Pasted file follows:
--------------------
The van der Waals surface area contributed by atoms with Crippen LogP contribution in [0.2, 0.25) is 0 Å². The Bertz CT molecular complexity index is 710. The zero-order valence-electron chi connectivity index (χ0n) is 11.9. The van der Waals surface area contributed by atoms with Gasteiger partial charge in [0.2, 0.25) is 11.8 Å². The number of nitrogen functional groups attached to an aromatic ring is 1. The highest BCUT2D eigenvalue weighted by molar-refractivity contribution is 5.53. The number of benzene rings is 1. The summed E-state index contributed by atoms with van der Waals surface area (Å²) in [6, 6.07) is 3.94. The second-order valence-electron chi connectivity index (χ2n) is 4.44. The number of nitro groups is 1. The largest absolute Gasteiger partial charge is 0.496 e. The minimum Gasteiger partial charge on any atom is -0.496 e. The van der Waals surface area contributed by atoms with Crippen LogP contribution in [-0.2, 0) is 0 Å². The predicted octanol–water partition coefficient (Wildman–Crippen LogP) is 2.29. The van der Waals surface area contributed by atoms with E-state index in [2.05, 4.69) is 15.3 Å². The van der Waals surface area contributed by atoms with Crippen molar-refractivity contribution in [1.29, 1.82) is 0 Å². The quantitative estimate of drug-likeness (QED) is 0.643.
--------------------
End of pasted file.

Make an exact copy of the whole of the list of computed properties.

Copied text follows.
The van der Waals surface area contributed by atoms with Crippen LogP contribution in [0.2, 0.25) is 0 Å². The Bertz CT molecular complexity index is 710. The zero-order valence-electron chi connectivity index (χ0n) is 11.9. The van der Waals surface area contributed by atoms with Gasteiger partial charge in [0.2, 0.25) is 11.8 Å². The number of nitrogen functional groups attached to an aromatic ring is 1. The highest BCUT2D eigenvalue weighted by molar-refractivity contribution is 5.53. The number of benzene rings is 1. The summed E-state index contributed by atoms with van der Waals surface area (Å²) in [6, 6.07) is 3.94. The second-order valence-electron chi connectivity index (χ2n) is 4.44. The number of nitro groups is 1. The largest absolute Gasteiger partial charge is 0.496 e. The minimum Gasteiger partial charge on any atom is -0.496 e. The van der Waals surface area contributed by atoms with Crippen LogP contribution in [-0.2, 0) is 0 Å². The predicted octanol–water partition coefficient (Wildman–Crippen LogP) is 2.29. The van der Waals surface area contributed by atoms with E-state index in [2.05, 4.69) is 15.3 Å². The van der Waals surface area contributed by atoms with Crippen molar-refractivity contribution in [1.29, 1.82) is 0 Å². The quantitative estimate of drug-likeness (QED) is 0.643.